The stock has jumped more than 13% in the last three weeks, since the company announced the formation of a special board committee to evaluate “strategic options” [read: find a buyer]. However, the shares are still more than 20% below their level prior to the company’s disastrous earnings report on June 28. And that does not include the stock’s peak around the $18 mark in January before the formal launch of the new BlackBerry 10 handsets that have since been met with tepid demand.
The report late Wednesday from the Wall Street Journal – which said the company was working to speed up its sales process – has given the stock some juice. But while the timing may be entirely coincidental, it’s worth noting that this particular leak came just one day after the surprise acquisition of Nokia’s handset business by Microsoft – which effectively removed two potential partners from BlackBerry’s list.
Among those left, all face either notable business challenges of their own, a potentially hostile regulatory review or the lack of a compelling business to take on a smartphone maker whose fortunes have dimmed considerably. Among the usual suspects left are:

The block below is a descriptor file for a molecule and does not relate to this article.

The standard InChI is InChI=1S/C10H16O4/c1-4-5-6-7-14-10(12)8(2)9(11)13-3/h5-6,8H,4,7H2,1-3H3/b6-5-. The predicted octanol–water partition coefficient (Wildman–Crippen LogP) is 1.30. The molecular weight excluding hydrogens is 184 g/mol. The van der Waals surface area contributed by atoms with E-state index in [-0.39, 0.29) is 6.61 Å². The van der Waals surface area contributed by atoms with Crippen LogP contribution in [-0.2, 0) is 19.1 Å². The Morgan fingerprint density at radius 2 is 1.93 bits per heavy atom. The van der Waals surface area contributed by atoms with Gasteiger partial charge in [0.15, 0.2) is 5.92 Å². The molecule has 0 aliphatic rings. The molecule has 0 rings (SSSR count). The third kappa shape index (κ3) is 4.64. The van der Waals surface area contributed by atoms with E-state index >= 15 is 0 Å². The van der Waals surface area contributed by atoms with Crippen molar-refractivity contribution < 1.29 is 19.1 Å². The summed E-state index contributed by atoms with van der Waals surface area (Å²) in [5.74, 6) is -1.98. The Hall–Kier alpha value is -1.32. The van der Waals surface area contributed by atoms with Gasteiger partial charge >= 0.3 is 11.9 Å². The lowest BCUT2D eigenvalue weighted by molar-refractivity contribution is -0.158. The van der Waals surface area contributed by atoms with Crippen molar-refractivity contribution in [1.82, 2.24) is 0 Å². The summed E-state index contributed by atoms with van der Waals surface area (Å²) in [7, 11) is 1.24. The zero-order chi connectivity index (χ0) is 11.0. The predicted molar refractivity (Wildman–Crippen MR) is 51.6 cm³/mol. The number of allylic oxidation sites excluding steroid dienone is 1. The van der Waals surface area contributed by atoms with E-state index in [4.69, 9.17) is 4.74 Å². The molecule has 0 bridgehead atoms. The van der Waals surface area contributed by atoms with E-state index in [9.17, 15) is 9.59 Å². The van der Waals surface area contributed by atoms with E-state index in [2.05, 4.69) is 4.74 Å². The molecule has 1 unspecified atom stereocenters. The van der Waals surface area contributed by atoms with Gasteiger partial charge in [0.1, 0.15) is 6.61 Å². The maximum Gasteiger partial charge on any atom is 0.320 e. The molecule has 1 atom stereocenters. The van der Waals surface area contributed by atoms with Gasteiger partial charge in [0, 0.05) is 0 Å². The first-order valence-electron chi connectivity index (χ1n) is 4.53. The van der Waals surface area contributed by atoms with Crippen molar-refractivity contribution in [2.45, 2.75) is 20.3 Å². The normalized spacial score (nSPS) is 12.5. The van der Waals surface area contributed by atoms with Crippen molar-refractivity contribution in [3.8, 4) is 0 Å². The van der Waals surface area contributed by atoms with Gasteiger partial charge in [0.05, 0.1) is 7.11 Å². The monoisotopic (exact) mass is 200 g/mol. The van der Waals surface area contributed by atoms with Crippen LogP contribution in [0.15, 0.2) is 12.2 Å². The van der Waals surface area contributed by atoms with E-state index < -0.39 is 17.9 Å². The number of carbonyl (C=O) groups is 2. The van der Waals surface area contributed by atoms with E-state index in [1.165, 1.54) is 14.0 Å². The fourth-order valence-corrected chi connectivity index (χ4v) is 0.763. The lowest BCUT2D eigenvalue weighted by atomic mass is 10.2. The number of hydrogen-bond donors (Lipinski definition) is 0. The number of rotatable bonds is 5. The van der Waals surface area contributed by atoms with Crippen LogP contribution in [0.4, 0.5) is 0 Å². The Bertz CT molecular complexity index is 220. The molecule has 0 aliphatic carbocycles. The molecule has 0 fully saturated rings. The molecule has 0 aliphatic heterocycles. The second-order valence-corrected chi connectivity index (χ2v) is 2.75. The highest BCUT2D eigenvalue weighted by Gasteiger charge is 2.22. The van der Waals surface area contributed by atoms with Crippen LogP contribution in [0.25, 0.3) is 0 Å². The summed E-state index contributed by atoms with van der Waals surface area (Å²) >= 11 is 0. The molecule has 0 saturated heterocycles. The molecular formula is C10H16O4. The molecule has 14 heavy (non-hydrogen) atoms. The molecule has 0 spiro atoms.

Apple: Plenty of money, but no real reason to do such a deal, the size of which would be way out of norm for a company that prefers to keep its acquisition activities small and quiet.
Samsung: Plenty of money, and possibly some interest in owning its own platform (despite its considerable investments in Android). Still, any foreign bidder for BlackBerry would likely face stringent review from regulators, given the Canadian government’s interest in the company’s future, as well as its considerable business supplying smartphones and services to the U.S. government.
Huawei: Plenty of money, but the Chinese handset maker seems to have taken itself out of the running, telling reporters on Wednesday that it prefers to grow its business on its own, according to Reuters. And, like Samsung, would likely face heavy political resistance.
HTC: Some money, but struggling with its own declining smartphone business. Swallowing an acquisition that could be in the neighborhood of $7 billion would be a tough call. Few analysts seem to consider HTC a likely bidder.
That leaves companies outside the handset space who may want in. Amazon , Dell and Hewlett-Packard could be included in this list, though each has its own strong reasons for passing on BlackBerry. And of course, the speculation above does not preclude the possibility of multiple companies taking on parts of the BlackBerry business, or a group of Canadian investors taking the company private. For the moment, investors seem to be hedging their bets.